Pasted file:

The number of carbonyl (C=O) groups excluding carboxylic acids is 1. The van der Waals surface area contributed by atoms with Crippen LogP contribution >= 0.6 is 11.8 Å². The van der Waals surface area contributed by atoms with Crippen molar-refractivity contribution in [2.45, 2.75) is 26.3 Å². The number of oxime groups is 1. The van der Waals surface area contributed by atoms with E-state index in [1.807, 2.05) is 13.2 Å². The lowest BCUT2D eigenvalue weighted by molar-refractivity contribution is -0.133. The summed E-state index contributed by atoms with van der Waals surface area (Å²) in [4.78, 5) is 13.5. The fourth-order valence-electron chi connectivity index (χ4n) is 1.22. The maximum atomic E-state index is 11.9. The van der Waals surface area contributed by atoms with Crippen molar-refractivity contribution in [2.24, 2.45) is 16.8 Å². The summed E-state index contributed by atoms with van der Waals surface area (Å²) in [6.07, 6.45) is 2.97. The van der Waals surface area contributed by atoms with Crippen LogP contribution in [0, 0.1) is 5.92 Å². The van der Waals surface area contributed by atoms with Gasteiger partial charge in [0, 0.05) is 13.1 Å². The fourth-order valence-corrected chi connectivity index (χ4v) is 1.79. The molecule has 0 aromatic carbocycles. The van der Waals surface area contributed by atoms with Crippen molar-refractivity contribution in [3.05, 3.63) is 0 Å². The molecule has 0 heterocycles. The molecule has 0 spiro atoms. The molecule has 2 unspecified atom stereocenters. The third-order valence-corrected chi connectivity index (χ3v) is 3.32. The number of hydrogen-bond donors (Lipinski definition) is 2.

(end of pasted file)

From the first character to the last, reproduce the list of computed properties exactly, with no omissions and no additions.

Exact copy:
The number of carbonyl (C=O) groups excluding carboxylic acids is 1. The van der Waals surface area contributed by atoms with Crippen LogP contribution >= 0.6 is 11.8 Å². The van der Waals surface area contributed by atoms with Crippen molar-refractivity contribution in [2.45, 2.75) is 26.3 Å². The number of oxime groups is 1. The van der Waals surface area contributed by atoms with E-state index in [1.807, 2.05) is 13.2 Å². The lowest BCUT2D eigenvalue weighted by molar-refractivity contribution is -0.133. The summed E-state index contributed by atoms with van der Waals surface area (Å²) in [4.78, 5) is 13.5. The fourth-order valence-electron chi connectivity index (χ4n) is 1.22. The maximum atomic E-state index is 11.9. The van der Waals surface area contributed by atoms with Crippen molar-refractivity contribution in [2.24, 2.45) is 16.8 Å². The summed E-state index contributed by atoms with van der Waals surface area (Å²) in [6.07, 6.45) is 2.97. The van der Waals surface area contributed by atoms with Crippen LogP contribution in [0, 0.1) is 5.92 Å². The van der Waals surface area contributed by atoms with Gasteiger partial charge in [0, 0.05) is 13.1 Å². The fourth-order valence-corrected chi connectivity index (χ4v) is 1.79. The molecule has 0 aromatic carbocycles. The van der Waals surface area contributed by atoms with Crippen molar-refractivity contribution in [3.05, 3.63) is 0 Å². The molecule has 0 heterocycles. The molecule has 0 spiro atoms. The molecule has 2 unspecified atom stereocenters. The third-order valence-corrected chi connectivity index (χ3v) is 3.32. The number of hydrogen-bond donors (Lipinski definition) is 2.